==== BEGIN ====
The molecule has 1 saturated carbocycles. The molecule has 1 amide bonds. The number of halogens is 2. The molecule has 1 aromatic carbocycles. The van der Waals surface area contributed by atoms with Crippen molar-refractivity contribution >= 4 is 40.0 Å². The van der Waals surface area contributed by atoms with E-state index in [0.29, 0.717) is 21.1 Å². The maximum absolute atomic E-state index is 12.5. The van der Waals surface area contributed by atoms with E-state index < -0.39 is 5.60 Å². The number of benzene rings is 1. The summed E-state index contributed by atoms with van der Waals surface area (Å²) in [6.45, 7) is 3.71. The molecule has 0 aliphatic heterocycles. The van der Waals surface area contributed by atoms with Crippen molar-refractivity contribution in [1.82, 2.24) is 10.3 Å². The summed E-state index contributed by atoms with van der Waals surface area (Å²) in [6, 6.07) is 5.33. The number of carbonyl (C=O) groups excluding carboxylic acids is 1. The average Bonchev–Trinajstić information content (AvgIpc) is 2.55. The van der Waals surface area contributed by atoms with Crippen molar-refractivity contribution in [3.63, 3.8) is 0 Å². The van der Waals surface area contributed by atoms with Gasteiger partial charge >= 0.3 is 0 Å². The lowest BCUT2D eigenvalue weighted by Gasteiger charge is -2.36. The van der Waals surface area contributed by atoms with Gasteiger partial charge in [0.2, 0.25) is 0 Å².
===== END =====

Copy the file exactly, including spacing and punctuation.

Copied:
The molecule has 1 saturated carbocycles. The molecule has 1 amide bonds. The number of halogens is 2. The molecule has 1 aromatic carbocycles. The van der Waals surface area contributed by atoms with Crippen molar-refractivity contribution >= 4 is 40.0 Å². The van der Waals surface area contributed by atoms with E-state index in [0.29, 0.717) is 21.1 Å². The maximum absolute atomic E-state index is 12.5. The van der Waals surface area contributed by atoms with E-state index < -0.39 is 5.60 Å². The number of benzene rings is 1. The summed E-state index contributed by atoms with van der Waals surface area (Å²) in [6.45, 7) is 3.71. The molecule has 0 aliphatic heterocycles. The van der Waals surface area contributed by atoms with Crippen molar-refractivity contribution in [1.82, 2.24) is 10.3 Å². The summed E-state index contributed by atoms with van der Waals surface area (Å²) in [6, 6.07) is 5.33. The number of carbonyl (C=O) groups excluding carboxylic acids is 1. The average Bonchev–Trinajstić information content (AvgIpc) is 2.55. The van der Waals surface area contributed by atoms with Crippen molar-refractivity contribution in [3.63, 3.8) is 0 Å². The van der Waals surface area contributed by atoms with Gasteiger partial charge >= 0.3 is 0 Å². The lowest BCUT2D eigenvalue weighted by Gasteiger charge is -2.36. The van der Waals surface area contributed by atoms with Gasteiger partial charge in [0.2, 0.25) is 0 Å².